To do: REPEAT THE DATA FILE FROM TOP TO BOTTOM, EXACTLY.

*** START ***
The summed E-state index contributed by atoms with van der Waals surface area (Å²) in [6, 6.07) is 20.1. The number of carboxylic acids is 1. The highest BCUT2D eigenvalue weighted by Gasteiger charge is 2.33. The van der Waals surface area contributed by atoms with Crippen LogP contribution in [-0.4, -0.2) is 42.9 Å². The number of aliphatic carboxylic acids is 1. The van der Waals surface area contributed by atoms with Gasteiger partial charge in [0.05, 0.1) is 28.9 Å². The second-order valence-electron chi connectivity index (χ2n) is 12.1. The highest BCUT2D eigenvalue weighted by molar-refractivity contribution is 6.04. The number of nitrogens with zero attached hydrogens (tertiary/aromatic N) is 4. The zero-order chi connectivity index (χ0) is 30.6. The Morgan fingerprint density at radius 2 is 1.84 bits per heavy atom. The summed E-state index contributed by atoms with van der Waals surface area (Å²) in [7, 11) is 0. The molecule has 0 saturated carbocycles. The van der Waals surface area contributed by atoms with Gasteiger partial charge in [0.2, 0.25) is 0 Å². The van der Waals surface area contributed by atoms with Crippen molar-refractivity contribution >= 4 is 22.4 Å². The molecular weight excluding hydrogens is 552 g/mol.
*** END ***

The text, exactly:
The summed E-state index contributed by atoms with van der Waals surface area (Å²) in [6, 6.07) is 20.1. The number of carboxylic acids is 1. The highest BCUT2D eigenvalue weighted by Gasteiger charge is 2.33. The van der Waals surface area contributed by atoms with Crippen LogP contribution in [-0.4, -0.2) is 42.9 Å². The number of aliphatic carboxylic acids is 1. The van der Waals surface area contributed by atoms with Gasteiger partial charge in [0.05, 0.1) is 28.9 Å². The second-order valence-electron chi connectivity index (χ2n) is 12.1. The highest BCUT2D eigenvalue weighted by molar-refractivity contribution is 6.04. The number of nitrogens with zero attached hydrogens (tertiary/aromatic N) is 4. The zero-order chi connectivity index (χ0) is 30.6. The Morgan fingerprint density at radius 2 is 1.84 bits per heavy atom. The summed E-state index contributed by atoms with van der Waals surface area (Å²) in [7, 11) is 0. The molecule has 0 saturated carbocycles. The van der Waals surface area contributed by atoms with Gasteiger partial charge in [0.2, 0.25) is 0 Å². The van der Waals surface area contributed by atoms with Crippen molar-refractivity contribution >= 4 is 22.4 Å². The molecular weight excluding hydrogens is 552 g/mol.